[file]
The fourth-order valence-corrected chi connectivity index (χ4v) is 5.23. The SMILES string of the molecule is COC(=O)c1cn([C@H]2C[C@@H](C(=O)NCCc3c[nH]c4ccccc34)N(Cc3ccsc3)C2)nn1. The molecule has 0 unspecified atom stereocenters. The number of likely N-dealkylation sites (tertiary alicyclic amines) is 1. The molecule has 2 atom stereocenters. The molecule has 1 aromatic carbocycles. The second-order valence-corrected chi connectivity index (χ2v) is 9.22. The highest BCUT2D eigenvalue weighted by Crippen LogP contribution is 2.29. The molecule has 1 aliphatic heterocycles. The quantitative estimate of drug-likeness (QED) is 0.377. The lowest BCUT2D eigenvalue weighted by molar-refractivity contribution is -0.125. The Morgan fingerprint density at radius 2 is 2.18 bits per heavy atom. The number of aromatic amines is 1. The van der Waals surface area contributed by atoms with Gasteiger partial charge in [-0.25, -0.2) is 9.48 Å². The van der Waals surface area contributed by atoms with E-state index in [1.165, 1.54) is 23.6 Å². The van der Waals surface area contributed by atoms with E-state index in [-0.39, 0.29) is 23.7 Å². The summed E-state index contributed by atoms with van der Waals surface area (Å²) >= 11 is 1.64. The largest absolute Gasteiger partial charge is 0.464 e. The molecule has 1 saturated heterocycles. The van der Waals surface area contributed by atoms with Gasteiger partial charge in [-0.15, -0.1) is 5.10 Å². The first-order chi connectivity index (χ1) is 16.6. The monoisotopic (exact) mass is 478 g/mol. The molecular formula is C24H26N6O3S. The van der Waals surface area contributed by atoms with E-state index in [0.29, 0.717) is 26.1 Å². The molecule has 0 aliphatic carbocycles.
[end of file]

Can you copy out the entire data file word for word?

The fourth-order valence-corrected chi connectivity index (χ4v) is 5.23. The SMILES string of the molecule is COC(=O)c1cn([C@H]2C[C@@H](C(=O)NCCc3c[nH]c4ccccc34)N(Cc3ccsc3)C2)nn1. The molecule has 0 unspecified atom stereocenters. The number of likely N-dealkylation sites (tertiary alicyclic amines) is 1. The molecule has 2 atom stereocenters. The molecule has 1 aromatic carbocycles. The second-order valence-corrected chi connectivity index (χ2v) is 9.22. The highest BCUT2D eigenvalue weighted by Crippen LogP contribution is 2.29. The molecule has 1 aliphatic heterocycles. The quantitative estimate of drug-likeness (QED) is 0.377. The lowest BCUT2D eigenvalue weighted by molar-refractivity contribution is -0.125. The Morgan fingerprint density at radius 2 is 2.18 bits per heavy atom. The number of aromatic amines is 1. The van der Waals surface area contributed by atoms with Gasteiger partial charge in [-0.25, -0.2) is 9.48 Å². The van der Waals surface area contributed by atoms with E-state index in [1.165, 1.54) is 23.6 Å². The van der Waals surface area contributed by atoms with E-state index in [-0.39, 0.29) is 23.7 Å². The summed E-state index contributed by atoms with van der Waals surface area (Å²) >= 11 is 1.64. The largest absolute Gasteiger partial charge is 0.464 e. The molecule has 1 saturated heterocycles. The van der Waals surface area contributed by atoms with Gasteiger partial charge in [-0.15, -0.1) is 5.10 Å². The first-order chi connectivity index (χ1) is 16.6. The monoisotopic (exact) mass is 478 g/mol. The molecular formula is C24H26N6O3S. The van der Waals surface area contributed by atoms with E-state index in [0.29, 0.717) is 26.1 Å². The molecule has 0 aliphatic carbocycles.